Late last month, the first ever Pokémon Go festival was held in Chicago. Developer Niantic was no doubt hoping the game's one-year anniversary celebrations would help rekindle media interest in the AR title. And it did - but for all the wrong reasons.

Not only were the 20,000 attendees met by incredibly long queues to get in and out of the event, but most people couldn't even play the game because of server problems and overloaded cell towers.

Niantic attempted to placate the angry crowds, some of whom paid hundreds of dollars for tickets from resellers, by offering $20 face value refunds, the first legendary Pokémon, $100 of in-game Pokécoins, and more.

But it seems the company's efforts weren't enough. Niantic is now facing a class-action lawsuit brought against it by a California man who traveled to Chicago for the festival. It seeks unspecific damages against the developer and alleges that the event didn't live up to what was promised. The suit also seeks to represent other angry attendees.

"Fest attendees, many of whom like Plaintiff traveled to Chicago from other states or countries, had the reasonable expectation of arriving at Grant Park for a day of capturing rare 3D monsters with their friends, families, and other so-called Pokemon Go 'Trainers,' but the reality of the Fest fell flat in comparison to Defendant's promises," the lawsuit said. "Upon reaching Grant Park, Fest attendees encountered a 'three-mile line' and an unplayable Game."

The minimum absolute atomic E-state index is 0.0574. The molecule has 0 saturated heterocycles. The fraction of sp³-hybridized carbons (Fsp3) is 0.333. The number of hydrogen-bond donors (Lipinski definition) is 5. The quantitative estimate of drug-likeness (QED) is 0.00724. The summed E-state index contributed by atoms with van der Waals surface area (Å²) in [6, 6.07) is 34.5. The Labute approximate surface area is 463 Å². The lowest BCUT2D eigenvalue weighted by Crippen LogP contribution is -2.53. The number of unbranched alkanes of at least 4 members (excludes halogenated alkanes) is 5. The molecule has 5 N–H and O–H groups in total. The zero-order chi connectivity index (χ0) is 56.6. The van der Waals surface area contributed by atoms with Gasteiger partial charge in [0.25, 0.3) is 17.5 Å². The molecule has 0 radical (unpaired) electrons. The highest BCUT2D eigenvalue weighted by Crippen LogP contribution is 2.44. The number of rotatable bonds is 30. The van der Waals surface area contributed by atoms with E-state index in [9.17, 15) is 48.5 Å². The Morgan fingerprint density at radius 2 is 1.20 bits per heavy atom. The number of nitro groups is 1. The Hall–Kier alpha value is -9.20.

In response to what happened in Chicago, Niantic has decided to postpone several Pokémon Go events set to take place in Europe this month. Anyone who planned to attend the August 5 meetups in Copenhagen and Prague, as well as the August 12 events in Stockholm and Amsterdam, will now have to wait until "later this fall."

Niantic says the reason for the delay is "to guarantee the best possible gameplay experience for European Trainers."